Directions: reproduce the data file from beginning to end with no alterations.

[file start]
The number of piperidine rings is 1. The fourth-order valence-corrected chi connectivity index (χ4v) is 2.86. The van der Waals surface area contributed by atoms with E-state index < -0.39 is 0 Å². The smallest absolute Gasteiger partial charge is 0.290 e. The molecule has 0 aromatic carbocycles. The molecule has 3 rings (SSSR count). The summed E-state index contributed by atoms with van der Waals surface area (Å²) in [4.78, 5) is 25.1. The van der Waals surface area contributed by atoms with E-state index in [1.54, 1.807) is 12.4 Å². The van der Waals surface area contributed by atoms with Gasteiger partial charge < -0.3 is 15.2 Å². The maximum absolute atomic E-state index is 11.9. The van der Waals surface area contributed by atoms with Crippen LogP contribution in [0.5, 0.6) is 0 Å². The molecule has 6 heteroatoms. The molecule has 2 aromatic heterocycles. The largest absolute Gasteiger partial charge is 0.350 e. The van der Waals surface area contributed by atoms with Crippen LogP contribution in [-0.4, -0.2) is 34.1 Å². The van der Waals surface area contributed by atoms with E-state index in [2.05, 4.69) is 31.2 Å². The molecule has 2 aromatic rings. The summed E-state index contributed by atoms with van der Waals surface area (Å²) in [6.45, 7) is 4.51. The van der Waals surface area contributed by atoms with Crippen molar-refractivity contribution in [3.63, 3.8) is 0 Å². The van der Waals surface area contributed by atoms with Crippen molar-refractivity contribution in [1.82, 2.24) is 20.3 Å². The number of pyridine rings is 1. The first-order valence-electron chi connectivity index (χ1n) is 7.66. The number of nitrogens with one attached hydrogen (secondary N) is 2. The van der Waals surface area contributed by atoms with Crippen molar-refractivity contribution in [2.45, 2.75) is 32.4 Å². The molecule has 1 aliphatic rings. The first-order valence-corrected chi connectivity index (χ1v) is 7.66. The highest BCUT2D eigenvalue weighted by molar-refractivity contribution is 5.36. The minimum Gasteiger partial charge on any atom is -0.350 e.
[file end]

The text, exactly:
The number of piperidine rings is 1. The fourth-order valence-corrected chi connectivity index (χ4v) is 2.86. The van der Waals surface area contributed by atoms with E-state index < -0.39 is 0 Å². The smallest absolute Gasteiger partial charge is 0.290 e. The molecule has 0 aromatic carbocycles. The molecule has 3 rings (SSSR count). The summed E-state index contributed by atoms with van der Waals surface area (Å²) in [4.78, 5) is 25.1. The van der Waals surface area contributed by atoms with E-state index in [1.54, 1.807) is 12.4 Å². The van der Waals surface area contributed by atoms with Gasteiger partial charge < -0.3 is 15.2 Å². The maximum absolute atomic E-state index is 11.9. The van der Waals surface area contributed by atoms with Crippen LogP contribution in [0.5, 0.6) is 0 Å². The molecule has 6 heteroatoms. The molecule has 2 aromatic heterocycles. The largest absolute Gasteiger partial charge is 0.350 e. The van der Waals surface area contributed by atoms with Crippen LogP contribution in [-0.4, -0.2) is 34.1 Å². The van der Waals surface area contributed by atoms with E-state index in [2.05, 4.69) is 31.2 Å². The molecule has 2 aromatic rings. The summed E-state index contributed by atoms with van der Waals surface area (Å²) in [6.45, 7) is 4.51. The van der Waals surface area contributed by atoms with Crippen molar-refractivity contribution in [3.63, 3.8) is 0 Å². The van der Waals surface area contributed by atoms with Crippen molar-refractivity contribution in [1.82, 2.24) is 20.3 Å². The number of pyridine rings is 1. The first-order valence-electron chi connectivity index (χ1n) is 7.66. The number of nitrogens with one attached hydrogen (secondary N) is 2. The van der Waals surface area contributed by atoms with Crippen molar-refractivity contribution in [2.45, 2.75) is 32.4 Å². The molecule has 1 aliphatic rings. The first-order valence-corrected chi connectivity index (χ1v) is 7.66. The highest BCUT2D eigenvalue weighted by molar-refractivity contribution is 5.36. The minimum Gasteiger partial charge on any atom is -0.350 e.